So, it’s clear why many traditional trade programs that are created and pitched fail to stimulate much excitement beyond the category managers; senior retailers have a lot more than promoted group incremental volume and category effects on their minds.  One key step in elevating the discussion is to broaden it to address senior management concerns.  Here’s a framework for illustration:

Temp supplier focus

As shown above, trading partner conversations that are focused at the product- and category-level have limited impact; they’ll be constrained to category managers.  In contrast, trading partner conversations that focus on enhancing store and shopper loyalty can drive senior-level strategic discussions.

The more value that CPGs can add to total store success, the more likely their ideas and programs will be accepted and executed well; it’s simply sound business practice for them to do so.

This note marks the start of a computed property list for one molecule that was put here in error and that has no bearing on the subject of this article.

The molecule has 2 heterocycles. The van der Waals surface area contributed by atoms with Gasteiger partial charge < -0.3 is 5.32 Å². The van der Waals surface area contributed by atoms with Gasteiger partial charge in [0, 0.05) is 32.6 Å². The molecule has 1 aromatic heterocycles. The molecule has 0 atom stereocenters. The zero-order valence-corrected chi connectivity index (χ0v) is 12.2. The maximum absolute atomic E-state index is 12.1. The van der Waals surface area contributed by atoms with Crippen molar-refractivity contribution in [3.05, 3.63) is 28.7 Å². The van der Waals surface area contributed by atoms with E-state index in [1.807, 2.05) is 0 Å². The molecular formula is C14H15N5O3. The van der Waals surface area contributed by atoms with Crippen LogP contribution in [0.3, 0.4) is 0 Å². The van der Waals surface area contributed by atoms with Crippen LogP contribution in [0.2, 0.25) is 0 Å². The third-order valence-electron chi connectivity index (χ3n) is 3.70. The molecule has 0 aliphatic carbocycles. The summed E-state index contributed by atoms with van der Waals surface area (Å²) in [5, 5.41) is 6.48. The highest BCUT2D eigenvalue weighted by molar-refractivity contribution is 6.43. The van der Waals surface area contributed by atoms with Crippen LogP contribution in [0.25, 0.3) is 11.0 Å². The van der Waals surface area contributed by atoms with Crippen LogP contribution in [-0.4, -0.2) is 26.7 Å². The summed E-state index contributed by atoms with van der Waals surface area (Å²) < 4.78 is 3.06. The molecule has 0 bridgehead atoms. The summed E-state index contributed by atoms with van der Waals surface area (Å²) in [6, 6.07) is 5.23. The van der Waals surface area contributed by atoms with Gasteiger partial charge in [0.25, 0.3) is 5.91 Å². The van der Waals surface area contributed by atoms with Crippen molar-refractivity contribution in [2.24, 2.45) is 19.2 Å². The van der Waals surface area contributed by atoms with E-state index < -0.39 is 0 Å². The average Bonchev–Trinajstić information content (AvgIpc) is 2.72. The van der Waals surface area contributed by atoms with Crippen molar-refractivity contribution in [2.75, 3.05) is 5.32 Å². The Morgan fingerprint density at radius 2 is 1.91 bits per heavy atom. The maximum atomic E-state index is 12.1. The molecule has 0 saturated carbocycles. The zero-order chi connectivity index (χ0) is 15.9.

Retailers View Promotions Differently

Just as CPGs need to evolve their thinking beyond promoted group volume gains, some retailers’ thinking needs to mature, too.  It’s highly unlikely that sustainable improvements can be made when retailers are simply looking to “fill the buckets.”  Long-term success will be achieved at retailers who are just as committed to building shopper loyalty as CPGs are committed to building consumer loyalty.

Temp Evolution

There are three key points from the chart above:

  1. There’s a pretty clear “evolutionary path” that retailers and CPGs each must take before they become shopper-focused.
  2. To achieve long-term and sustainable progress, both trading partners must be “on the same page,” and
  3. Not all trading partner relationships will produce sustainable progress; choose wisely.

In this view, organizing all trade activity against building traffic (customer counts) and shopper loyalty is the basis for true collaboration and sustainable productivity improvements.  Shopper Marketing budgets are generally a small fraction of the overall trade spend, and aren’t sufficient to “move the needle,” building meaningful traffic and loyalty on their own.

Tools of the Trade